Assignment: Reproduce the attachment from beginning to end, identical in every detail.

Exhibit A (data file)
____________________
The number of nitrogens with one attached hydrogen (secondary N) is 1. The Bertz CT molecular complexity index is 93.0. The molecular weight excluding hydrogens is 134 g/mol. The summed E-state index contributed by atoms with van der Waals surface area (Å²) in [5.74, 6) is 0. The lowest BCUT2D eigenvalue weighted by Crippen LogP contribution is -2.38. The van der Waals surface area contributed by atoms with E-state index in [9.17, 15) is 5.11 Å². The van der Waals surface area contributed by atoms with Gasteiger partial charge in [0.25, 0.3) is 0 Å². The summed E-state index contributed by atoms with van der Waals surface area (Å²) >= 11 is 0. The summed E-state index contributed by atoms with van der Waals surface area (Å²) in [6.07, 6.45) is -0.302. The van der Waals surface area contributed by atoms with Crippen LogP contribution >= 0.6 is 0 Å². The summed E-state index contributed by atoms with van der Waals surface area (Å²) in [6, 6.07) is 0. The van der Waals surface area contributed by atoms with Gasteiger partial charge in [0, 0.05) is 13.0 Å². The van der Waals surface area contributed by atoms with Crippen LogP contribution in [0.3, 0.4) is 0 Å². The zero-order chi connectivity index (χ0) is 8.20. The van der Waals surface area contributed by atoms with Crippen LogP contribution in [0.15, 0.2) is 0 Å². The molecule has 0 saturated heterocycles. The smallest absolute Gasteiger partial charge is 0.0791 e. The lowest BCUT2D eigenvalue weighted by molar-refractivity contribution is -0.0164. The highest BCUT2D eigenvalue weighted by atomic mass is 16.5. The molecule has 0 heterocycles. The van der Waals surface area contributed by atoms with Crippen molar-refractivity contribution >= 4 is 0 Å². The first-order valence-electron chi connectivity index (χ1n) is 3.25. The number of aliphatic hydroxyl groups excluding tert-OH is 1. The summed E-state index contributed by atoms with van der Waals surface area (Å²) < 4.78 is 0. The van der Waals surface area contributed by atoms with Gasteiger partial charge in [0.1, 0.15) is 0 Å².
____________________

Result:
The number of nitrogens with one attached hydrogen (secondary N) is 1. The Bertz CT molecular complexity index is 93.0. The molecular weight excluding hydrogens is 134 g/mol. The summed E-state index contributed by atoms with van der Waals surface area (Å²) in [5.74, 6) is 0. The lowest BCUT2D eigenvalue weighted by Crippen LogP contribution is -2.38. The van der Waals surface area contributed by atoms with E-state index in [9.17, 15) is 5.11 Å². The van der Waals surface area contributed by atoms with Gasteiger partial charge in [0.25, 0.3) is 0 Å². The summed E-state index contributed by atoms with van der Waals surface area (Å²) >= 11 is 0. The summed E-state index contributed by atoms with van der Waals surface area (Å²) in [6.07, 6.45) is -0.302. The van der Waals surface area contributed by atoms with Crippen LogP contribution >= 0.6 is 0 Å². The summed E-state index contributed by atoms with van der Waals surface area (Å²) in [6, 6.07) is 0. The van der Waals surface area contributed by atoms with Gasteiger partial charge in [0, 0.05) is 13.0 Å². The van der Waals surface area contributed by atoms with Crippen LogP contribution in [0.3, 0.4) is 0 Å². The zero-order chi connectivity index (χ0) is 8.20. The van der Waals surface area contributed by atoms with Crippen LogP contribution in [0.15, 0.2) is 0 Å². The molecule has 0 saturated heterocycles. The smallest absolute Gasteiger partial charge is 0.0791 e. The lowest BCUT2D eigenvalue weighted by molar-refractivity contribution is -0.0164. The highest BCUT2D eigenvalue weighted by atomic mass is 16.5. The molecule has 0 heterocycles. The van der Waals surface area contributed by atoms with Crippen molar-refractivity contribution >= 4 is 0 Å². The first-order valence-electron chi connectivity index (χ1n) is 3.25. The number of aliphatic hydroxyl groups excluding tert-OH is 1. The summed E-state index contributed by atoms with van der Waals surface area (Å²) < 4.78 is 0. The van der Waals surface area contributed by atoms with Gasteiger partial charge in [0.1, 0.15) is 0 Å².